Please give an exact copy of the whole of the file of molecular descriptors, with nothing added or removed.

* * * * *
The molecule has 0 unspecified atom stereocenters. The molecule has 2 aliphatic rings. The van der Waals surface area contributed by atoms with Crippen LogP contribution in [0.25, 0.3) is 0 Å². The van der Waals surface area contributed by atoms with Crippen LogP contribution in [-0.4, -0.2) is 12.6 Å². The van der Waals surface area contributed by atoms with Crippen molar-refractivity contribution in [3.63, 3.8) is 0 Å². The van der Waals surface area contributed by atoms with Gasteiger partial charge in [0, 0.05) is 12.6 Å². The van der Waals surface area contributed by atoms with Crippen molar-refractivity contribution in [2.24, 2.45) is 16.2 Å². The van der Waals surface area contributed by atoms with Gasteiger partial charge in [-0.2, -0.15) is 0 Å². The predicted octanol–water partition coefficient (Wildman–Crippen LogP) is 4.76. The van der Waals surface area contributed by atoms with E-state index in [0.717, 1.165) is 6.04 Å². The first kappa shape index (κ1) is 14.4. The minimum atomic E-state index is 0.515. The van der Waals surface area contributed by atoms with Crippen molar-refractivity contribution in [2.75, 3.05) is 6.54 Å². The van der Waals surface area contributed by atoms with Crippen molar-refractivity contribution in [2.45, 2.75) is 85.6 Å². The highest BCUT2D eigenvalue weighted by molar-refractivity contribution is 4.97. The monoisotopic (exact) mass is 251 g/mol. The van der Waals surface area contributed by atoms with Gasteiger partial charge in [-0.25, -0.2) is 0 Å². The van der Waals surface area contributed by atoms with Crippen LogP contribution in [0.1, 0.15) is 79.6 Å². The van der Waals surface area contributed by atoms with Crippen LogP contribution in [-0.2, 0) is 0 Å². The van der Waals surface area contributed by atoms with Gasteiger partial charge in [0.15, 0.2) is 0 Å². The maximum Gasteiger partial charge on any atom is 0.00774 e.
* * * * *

The molecule has 0 unspecified atom stereocenters. The molecule has 2 aliphatic rings. The van der Waals surface area contributed by atoms with Crippen LogP contribution in [0.25, 0.3) is 0 Å². The van der Waals surface area contributed by atoms with Crippen LogP contribution in [-0.4, -0.2) is 12.6 Å². The van der Waals surface area contributed by atoms with Crippen molar-refractivity contribution in [3.63, 3.8) is 0 Å². The van der Waals surface area contributed by atoms with Gasteiger partial charge in [0, 0.05) is 12.6 Å². The van der Waals surface area contributed by atoms with Crippen molar-refractivity contribution in [2.24, 2.45) is 16.2 Å². The van der Waals surface area contributed by atoms with Gasteiger partial charge in [-0.2, -0.15) is 0 Å². The predicted octanol–water partition coefficient (Wildman–Crippen LogP) is 4.76. The van der Waals surface area contributed by atoms with E-state index in [0.717, 1.165) is 6.04 Å². The first kappa shape index (κ1) is 14.4. The minimum atomic E-state index is 0.515. The van der Waals surface area contributed by atoms with Crippen molar-refractivity contribution in [2.75, 3.05) is 6.54 Å². The van der Waals surface area contributed by atoms with Crippen molar-refractivity contribution in [2.45, 2.75) is 85.6 Å². The highest BCUT2D eigenvalue weighted by molar-refractivity contribution is 4.97. The monoisotopic (exact) mass is 251 g/mol. The van der Waals surface area contributed by atoms with Gasteiger partial charge in [-0.25, -0.2) is 0 Å². The van der Waals surface area contributed by atoms with Crippen LogP contribution in [0.1, 0.15) is 79.6 Å². The van der Waals surface area contributed by atoms with Crippen LogP contribution in [-0.2, 0) is 0 Å². The van der Waals surface area contributed by atoms with Gasteiger partial charge in [0.15, 0.2) is 0 Å². The maximum Gasteiger partial charge on any atom is 0.00774 e.